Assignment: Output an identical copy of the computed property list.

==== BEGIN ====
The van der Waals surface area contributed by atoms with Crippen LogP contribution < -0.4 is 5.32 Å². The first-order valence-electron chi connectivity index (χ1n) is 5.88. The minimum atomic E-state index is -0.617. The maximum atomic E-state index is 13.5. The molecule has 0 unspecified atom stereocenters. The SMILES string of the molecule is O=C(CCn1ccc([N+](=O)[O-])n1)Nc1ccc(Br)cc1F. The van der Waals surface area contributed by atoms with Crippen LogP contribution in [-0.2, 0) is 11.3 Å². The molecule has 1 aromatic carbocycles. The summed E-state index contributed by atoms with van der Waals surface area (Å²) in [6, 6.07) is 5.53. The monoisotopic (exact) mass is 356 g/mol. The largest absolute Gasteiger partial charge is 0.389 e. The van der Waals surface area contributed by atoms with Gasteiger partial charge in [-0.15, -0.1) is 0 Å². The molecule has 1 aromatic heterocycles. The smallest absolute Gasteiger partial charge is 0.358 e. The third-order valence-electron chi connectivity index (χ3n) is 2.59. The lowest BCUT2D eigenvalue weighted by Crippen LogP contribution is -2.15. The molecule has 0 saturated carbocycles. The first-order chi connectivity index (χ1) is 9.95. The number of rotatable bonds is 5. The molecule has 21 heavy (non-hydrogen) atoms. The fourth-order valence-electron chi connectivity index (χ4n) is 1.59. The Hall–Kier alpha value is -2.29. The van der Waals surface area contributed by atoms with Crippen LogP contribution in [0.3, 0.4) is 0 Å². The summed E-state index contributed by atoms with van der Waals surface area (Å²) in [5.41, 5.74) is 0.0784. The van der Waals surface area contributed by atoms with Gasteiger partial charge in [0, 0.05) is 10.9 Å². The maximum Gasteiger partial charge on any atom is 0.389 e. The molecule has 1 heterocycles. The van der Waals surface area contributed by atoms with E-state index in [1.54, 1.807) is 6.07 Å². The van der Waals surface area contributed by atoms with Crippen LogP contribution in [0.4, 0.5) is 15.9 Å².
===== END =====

The van der Waals surface area contributed by atoms with Crippen LogP contribution < -0.4 is 5.32 Å². The first-order valence-electron chi connectivity index (χ1n) is 5.88. The minimum atomic E-state index is -0.617. The maximum atomic E-state index is 13.5. The molecule has 0 unspecified atom stereocenters. The SMILES string of the molecule is O=C(CCn1ccc([N+](=O)[O-])n1)Nc1ccc(Br)cc1F. The van der Waals surface area contributed by atoms with Crippen LogP contribution in [-0.2, 0) is 11.3 Å². The molecule has 1 aromatic carbocycles. The summed E-state index contributed by atoms with van der Waals surface area (Å²) in [6, 6.07) is 5.53. The monoisotopic (exact) mass is 356 g/mol. The largest absolute Gasteiger partial charge is 0.389 e. The van der Waals surface area contributed by atoms with Gasteiger partial charge in [-0.15, -0.1) is 0 Å². The molecule has 1 aromatic heterocycles. The smallest absolute Gasteiger partial charge is 0.358 e. The third-order valence-electron chi connectivity index (χ3n) is 2.59. The lowest BCUT2D eigenvalue weighted by Crippen LogP contribution is -2.15. The molecule has 0 saturated carbocycles. The first-order chi connectivity index (χ1) is 9.95. The number of rotatable bonds is 5. The molecule has 21 heavy (non-hydrogen) atoms. The fourth-order valence-electron chi connectivity index (χ4n) is 1.59. The Hall–Kier alpha value is -2.29. The van der Waals surface area contributed by atoms with Crippen LogP contribution in [0.3, 0.4) is 0 Å². The summed E-state index contributed by atoms with van der Waals surface area (Å²) in [5.41, 5.74) is 0.0784. The van der Waals surface area contributed by atoms with Gasteiger partial charge in [0, 0.05) is 10.9 Å². The maximum Gasteiger partial charge on any atom is 0.389 e. The molecule has 1 heterocycles. The van der Waals surface area contributed by atoms with E-state index in [1.54, 1.807) is 6.07 Å². The van der Waals surface area contributed by atoms with Crippen LogP contribution in [0.4, 0.5) is 15.9 Å².